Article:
• Testimonials may not be representative of the experience of others and are no guarantee of future performance or success. No individuals were compensated in exchange for their testimonials.

Seed Funding: What It Is and How It Works


what is seed funding text overlaid on green background

Seed funding has increased dramatically in recent years, both in terms of the number of startups taking advantage of seed funding and the amount of capital raised in seed funding rounds. Crunchbase data reveals that between 2016 and 2020, there were 23,000 companies that successfully raised seed-funding up 30 percent compared to the previous five year period. 

Looking back over the past decade, Crunchbase data also revealed that the median seed deal has grown from $1.5 million to $4 million, and the average from $1.7 million to $4.6 million. 

If you are a founder of an early-stage startup in need of capital to grow your business, seed funding is likely on your radar. This post is dedicated to answering top questions about seed funding, including:

  • What is seed funding?
  • What are the different types of funding rounds?
  • Why do startups need seed funding?
  • What are the sources of seed capital?
  • How can you raise seed capital?

What Is Seed Funding?

For a startup that has established a solid base with the money raised through pre-seed funding, seed funding is the next step. Where pre-seed funding often comes from friends and family or angel investors, seed funding is often the first institutional round of funding that a startup will go through. By this time, the product or service has gained enough traction to attract investors with more capital and greater institutional interest. 

The purpose of seed funding can be to raise the capital needed to help a business grow, increase its traction and valuation, and get it ready for larger Series A and B funding rounds. Seed funding enables an early-stage company to finance some of its first steps, such as market research and product development, and enables a company to take its vision from idea to reality.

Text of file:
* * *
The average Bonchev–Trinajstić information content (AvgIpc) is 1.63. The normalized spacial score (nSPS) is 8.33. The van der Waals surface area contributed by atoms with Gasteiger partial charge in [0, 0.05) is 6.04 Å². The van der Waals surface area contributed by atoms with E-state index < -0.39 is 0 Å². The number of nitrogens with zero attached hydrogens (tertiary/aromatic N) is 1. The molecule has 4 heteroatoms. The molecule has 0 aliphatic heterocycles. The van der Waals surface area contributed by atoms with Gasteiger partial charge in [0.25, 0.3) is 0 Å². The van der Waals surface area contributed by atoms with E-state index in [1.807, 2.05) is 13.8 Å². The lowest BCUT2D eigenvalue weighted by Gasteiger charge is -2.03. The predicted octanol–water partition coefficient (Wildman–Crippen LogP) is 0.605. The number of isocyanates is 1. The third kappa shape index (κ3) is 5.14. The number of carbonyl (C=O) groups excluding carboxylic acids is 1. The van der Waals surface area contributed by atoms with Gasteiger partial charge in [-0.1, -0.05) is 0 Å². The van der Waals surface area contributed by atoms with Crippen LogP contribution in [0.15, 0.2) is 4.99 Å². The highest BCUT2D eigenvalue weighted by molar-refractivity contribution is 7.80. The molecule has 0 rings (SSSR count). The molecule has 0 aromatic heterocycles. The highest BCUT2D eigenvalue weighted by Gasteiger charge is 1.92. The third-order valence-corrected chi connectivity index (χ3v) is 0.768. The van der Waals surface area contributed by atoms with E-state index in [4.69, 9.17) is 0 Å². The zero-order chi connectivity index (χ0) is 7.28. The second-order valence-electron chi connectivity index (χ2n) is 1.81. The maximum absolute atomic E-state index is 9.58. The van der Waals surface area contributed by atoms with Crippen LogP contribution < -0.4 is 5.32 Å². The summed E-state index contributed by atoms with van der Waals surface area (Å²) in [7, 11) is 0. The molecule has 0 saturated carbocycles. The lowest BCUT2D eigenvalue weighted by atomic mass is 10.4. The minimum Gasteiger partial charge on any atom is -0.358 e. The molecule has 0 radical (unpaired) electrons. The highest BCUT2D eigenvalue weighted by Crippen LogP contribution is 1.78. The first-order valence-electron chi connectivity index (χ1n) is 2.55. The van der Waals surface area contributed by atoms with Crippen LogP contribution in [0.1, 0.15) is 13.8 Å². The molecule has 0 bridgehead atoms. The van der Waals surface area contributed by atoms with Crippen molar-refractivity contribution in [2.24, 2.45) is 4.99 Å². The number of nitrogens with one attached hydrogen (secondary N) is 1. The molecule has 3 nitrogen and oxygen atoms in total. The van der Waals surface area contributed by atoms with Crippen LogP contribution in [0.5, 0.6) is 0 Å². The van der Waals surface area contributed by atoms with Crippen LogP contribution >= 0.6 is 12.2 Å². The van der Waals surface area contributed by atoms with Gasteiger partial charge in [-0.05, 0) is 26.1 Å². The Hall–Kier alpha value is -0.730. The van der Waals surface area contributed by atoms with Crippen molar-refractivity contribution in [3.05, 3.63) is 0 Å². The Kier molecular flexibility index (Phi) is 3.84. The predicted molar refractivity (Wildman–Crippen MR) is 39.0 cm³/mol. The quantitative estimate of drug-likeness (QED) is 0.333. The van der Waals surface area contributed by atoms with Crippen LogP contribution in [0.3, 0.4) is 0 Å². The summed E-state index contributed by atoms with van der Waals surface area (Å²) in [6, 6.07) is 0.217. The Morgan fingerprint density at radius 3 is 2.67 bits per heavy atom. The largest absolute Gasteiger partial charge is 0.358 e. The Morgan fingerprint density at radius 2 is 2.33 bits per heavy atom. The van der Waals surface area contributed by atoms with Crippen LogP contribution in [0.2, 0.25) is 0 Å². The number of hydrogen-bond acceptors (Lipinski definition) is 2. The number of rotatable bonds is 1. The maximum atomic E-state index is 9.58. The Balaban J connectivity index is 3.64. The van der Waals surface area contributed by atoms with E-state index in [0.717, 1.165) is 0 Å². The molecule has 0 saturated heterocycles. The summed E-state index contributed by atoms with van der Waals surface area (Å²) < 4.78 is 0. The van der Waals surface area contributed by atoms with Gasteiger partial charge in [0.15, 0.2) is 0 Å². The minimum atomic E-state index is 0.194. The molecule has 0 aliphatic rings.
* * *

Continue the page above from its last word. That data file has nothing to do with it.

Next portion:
Generally, investors provide funding in return for equity in the company. Seed funding usually comes after pre-seed funding and before a Series A round.

In some cases, a company raises enough seed capital to become self-sufficient, generating its own revenue with no further need for funding. In other cases, seed funding helps a company achieve milestones that enable it to progress to other funding rounds like Series A, B, and C rounds.

chart of funding options

Why Does a Startup Need Seed Funding?

Starting a new business takes time and money. Capital constraints can make it difficult to bring even a great idea to reality. Seed funding can help by providing the runway you need to get your business off the ground.

You can use seed funding to reach milestones that will help you to get to your next funding round. Here are some common ways startups use seed capital:

  • Product development
  • Infrastructure costs
  • Marketing and PR
  • Hiring

Where Does Seed Funding Come From?

In the early stages of a company, funding can come from a variety of sources. In many cases, pre-seed funding comes straight from the pockets of startup founders and their families and friends. When a company progresses to seed funding, the sources for funding generally broaden beyond the founder’s network to include equity crowdfunding platforms, angel investors, angel networks, incubators, accelerators, and VC firms focused on seed funding.

How Much Money Can You Raise with Seed Funding?

According to Crunchbase, seed rounds range $10K to $2M, and those figures also appear to be changing frequently. Crunchbase data also revealed that the median seed deal is now $4M, and the average is $4.6M, which is supported by other research as well.

How much money you raise in a seed round is dependent on industry, product, operational costs, team, and business model, to name just a few of the variables that come into play.

Ideally, your seed funding targets should depend on the current financial status of the startup. What is the company’s burn rate? How much funding is required to build the product and gain initial traction? How much of a runway will you need to make it to your next milestone or funding round? How will you balance the equity demands of investors against your capital needs? These are all factors that will determine the size of seed funding you should seek.